The lack of diversity in mainstream media has never been more hotly debated than now. From the widespread outrage over whitewashing in films like “Ghost in the Shell” and “Aloha” to Joaquin Phoenix’s speech at the 2020 BAFTAs where he noted that Hollywood “send[s] a very clear message to people of color that you’re not welcome here,” viewers and members of the industry alike have finally taken it upon themselves to challenge the media’s long-held perception of what a marketable person looks and sounds like.
But as with every large-scale movement rooted in the intent to better society, there are those who trivialize its cause by making superficial and often unsettling adjustments to their content in order to label it “diverse.” Films and other forms of mainstream media often include words in other languages to supposedly boost authenticity — a practice that, when executed poorly, leaves viewers feeling uncomfortable at best and appropriated at worst. Even our favorite childhood Disney films and their modern day live-action remakes and adaptations often make use of this strategy. “Beauty and the Beast” — both the animated classic and the live-action remake — is set in France but features little to no French apart from the occasional “bonjour” to remind the audiences of the setting.
Novelist Jeanine Cummins, who has described herself and her family as mostly white “in every practical way,” faced similar backlash for her controversial new release “American Dirt” about Mexican migrants. The novel was lauded with praise by household literary names like Stephen King and John Grisham, was one of Oprah’s book club picks and was even hailed as a “‘The Grapes of Wrath’ for our time.” While she attempted to convey a harrowing, raw tale about immigrant experience, augmented by Spanish words and phrases, Cummins ended up presenting a narrative that left many Latinx readers uncomfortable. Writer Myriam Gurba said, “‘American Dirt’ fails to convey any Mexican sensibility. It aspires to be Día de los Muertos but it, instead, embodies Halloween.” An L.A. Times review of the novel called Cummins’ use of Spanish “stiff sentences that sound like Dora the Explorer teaching a toddler.” Words in foreign languages, though touted as a sign of the improving state of diverse representation in media, are rarely used in a meaningful manner that contributes to a narrative. They simply act as an easy way for media creatives to add an intriguing, authentic backdrop and play it off as an inclusive effort to play second fiddle to the true main character, English.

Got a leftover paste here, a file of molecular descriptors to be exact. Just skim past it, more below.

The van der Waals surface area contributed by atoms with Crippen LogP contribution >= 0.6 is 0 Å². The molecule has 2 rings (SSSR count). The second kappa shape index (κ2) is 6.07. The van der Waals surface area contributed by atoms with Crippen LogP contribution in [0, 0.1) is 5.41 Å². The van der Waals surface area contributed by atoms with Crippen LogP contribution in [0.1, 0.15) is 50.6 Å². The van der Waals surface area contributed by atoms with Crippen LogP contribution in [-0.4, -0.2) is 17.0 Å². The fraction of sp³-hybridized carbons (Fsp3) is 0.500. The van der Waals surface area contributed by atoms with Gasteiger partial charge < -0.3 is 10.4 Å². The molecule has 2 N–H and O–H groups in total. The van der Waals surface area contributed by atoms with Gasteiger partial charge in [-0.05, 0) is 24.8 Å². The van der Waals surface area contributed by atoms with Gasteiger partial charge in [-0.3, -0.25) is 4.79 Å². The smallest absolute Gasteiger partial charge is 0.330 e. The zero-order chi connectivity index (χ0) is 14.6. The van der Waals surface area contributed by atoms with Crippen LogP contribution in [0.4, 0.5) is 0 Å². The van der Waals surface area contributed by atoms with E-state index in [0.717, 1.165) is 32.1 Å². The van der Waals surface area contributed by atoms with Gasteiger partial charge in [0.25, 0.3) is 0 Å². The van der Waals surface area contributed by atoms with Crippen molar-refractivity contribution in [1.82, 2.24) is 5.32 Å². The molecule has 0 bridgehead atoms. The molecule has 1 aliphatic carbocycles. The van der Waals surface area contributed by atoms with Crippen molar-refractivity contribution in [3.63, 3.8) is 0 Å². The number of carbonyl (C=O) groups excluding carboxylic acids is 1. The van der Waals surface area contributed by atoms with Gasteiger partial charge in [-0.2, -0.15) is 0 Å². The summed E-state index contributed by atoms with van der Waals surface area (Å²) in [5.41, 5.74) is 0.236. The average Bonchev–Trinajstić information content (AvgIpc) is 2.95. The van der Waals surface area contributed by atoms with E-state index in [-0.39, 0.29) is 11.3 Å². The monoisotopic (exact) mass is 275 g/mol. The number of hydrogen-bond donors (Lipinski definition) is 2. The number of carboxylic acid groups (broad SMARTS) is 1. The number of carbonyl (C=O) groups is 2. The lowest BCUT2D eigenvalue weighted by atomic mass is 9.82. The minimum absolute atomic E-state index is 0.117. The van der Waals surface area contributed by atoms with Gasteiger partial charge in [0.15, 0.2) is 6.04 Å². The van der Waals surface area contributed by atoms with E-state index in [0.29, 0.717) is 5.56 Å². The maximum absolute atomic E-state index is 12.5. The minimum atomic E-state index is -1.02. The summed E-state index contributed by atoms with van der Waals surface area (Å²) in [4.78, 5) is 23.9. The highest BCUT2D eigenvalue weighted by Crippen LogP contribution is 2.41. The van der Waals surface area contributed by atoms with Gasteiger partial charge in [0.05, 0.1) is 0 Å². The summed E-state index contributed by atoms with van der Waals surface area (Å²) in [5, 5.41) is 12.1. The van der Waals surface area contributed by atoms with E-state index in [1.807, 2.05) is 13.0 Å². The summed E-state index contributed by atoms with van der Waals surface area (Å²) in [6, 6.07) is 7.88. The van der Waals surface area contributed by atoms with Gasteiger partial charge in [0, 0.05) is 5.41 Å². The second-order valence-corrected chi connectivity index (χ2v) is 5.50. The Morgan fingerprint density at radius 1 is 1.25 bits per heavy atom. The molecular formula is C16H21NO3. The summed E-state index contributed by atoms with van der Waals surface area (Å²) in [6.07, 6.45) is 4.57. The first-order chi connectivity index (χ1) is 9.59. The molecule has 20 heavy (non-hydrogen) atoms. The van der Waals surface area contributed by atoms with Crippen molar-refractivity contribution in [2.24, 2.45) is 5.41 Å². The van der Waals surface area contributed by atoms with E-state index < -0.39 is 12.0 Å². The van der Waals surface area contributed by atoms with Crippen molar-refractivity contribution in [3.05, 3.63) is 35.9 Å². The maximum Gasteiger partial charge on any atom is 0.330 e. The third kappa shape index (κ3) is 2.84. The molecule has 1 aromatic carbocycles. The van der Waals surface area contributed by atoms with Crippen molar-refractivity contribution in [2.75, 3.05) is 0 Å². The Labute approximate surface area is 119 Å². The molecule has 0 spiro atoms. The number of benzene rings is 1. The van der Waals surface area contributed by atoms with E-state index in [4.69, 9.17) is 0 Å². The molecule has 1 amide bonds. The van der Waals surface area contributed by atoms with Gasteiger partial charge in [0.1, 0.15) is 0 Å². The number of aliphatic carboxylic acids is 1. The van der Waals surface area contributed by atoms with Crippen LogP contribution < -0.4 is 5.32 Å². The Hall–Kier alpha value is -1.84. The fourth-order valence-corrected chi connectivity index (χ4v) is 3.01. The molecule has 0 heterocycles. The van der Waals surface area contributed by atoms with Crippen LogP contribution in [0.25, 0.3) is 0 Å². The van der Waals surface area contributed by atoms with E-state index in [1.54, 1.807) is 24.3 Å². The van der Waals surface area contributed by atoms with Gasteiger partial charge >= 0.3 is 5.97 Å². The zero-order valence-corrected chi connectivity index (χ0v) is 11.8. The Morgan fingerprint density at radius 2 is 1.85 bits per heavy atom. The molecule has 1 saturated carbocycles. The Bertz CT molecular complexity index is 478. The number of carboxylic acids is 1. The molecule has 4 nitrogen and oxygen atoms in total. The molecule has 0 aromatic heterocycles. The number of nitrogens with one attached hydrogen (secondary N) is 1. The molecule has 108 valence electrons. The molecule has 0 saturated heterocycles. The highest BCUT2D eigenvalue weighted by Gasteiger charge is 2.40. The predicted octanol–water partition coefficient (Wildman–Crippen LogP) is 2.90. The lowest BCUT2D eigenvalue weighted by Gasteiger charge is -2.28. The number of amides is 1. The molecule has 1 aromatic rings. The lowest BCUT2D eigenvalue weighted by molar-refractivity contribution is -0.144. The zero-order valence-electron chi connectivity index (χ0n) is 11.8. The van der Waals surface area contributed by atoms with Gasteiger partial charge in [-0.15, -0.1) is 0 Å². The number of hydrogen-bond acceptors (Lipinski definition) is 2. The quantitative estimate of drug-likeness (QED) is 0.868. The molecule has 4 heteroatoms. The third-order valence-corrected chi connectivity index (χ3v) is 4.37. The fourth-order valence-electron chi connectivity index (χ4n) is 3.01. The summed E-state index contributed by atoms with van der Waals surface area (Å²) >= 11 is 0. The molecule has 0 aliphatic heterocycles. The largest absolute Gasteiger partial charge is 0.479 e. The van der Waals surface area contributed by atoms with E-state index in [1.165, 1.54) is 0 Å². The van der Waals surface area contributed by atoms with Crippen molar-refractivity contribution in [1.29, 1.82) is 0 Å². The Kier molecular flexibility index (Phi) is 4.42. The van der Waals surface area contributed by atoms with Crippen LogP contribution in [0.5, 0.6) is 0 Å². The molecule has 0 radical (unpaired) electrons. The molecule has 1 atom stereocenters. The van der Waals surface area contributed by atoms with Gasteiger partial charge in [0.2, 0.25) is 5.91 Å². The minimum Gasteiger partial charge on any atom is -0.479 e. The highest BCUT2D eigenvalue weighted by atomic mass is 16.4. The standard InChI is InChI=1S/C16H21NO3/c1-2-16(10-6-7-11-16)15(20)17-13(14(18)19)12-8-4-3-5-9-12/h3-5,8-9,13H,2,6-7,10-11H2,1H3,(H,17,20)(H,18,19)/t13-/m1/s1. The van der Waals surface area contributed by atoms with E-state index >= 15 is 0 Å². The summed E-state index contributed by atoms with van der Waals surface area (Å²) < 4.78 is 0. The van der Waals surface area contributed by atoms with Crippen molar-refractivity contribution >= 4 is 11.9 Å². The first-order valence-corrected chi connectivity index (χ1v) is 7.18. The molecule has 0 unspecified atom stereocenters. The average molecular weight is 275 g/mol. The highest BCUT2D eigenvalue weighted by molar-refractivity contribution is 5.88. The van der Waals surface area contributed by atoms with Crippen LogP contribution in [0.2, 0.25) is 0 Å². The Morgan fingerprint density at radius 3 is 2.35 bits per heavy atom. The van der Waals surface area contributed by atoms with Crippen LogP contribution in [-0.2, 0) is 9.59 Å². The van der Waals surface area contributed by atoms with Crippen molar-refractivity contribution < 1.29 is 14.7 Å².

The issue arises when these efforts of diversification display a clear lack of effort or research, with accents botched by clearly non-native speakers and language conveyed in its most stereotypical form. These errors often betray a lack of respect for the community being portrayed, despite trying to sell their content as authentic samples of communication, media and entertainment ultimately deliver a depiction or representation. Languages other than English are too often used in media as “flavor,” something meant to attract the viewer’s attention and, in the current climate where many view diversity as a selling point, an additional bonus that enables the creators to pose as socially conscious creatives intending to produce a message of authenticity. This line of thinking in and of itself is flawed — authenticity of language is determined not only by the words that are spoken, but also by whom and in which context. By sprinkling bits and pieces of language in content simply for effect, and additionally often giving these dialogues to non-native speakers, the media proves they are not interested in using languages other than English to convey any actual information or move a story forward — they only intend to embrace the language when it is convenient for them, often as cringeworthy moments of comic relief or sincere but failed attempts at representation.
And yet, this same trivial treatment is not reciprocated when English is the language in question. Depictions of broken English are at most mildly accented, and often not even that — no matter how comfortable the character is meant to be with the language. And while foreign films may make use of English, there is typically a purpose to such additions beyond just adding “texture.” Much of this staggering inequality stems from the fact that, in the Eurocentric world we unfortunately still live in, the deep-seated effects of imperialism are still felt — exemplified in the arena of the written and spoken word. A 2016 study by the World Economic Forum published a “Power Language Index” meant to rank languages based on which allowed speakers to “best engage in life from a global perspective” gave English a score of 0.889, placing it at more than twice as powerful as Mandarin, the next closest language. The world expects people to understand and communicate in English, and the media epitomizes this burdensome belief by treating languages apart from it as tokens to add superficial legitimacy to their content.
True diversity cannot arise from the now accepted practice of choosing a cultural flavor of the month to represent disingenuously and perfunctorily through a few mumbled phrases of a language. Mainstream media must wake up to the countless ways in which the ever-present lack of diversity is manifested today, beyond casting choices and Oscar nominations. Fixing these glaring gaps in our acceptance is crucial — but it will take a rallied effort, a cultural shift and an overturning of our historically entrenched perceptions of global dynamics to replicate the true diversity that exists in our world on our screens.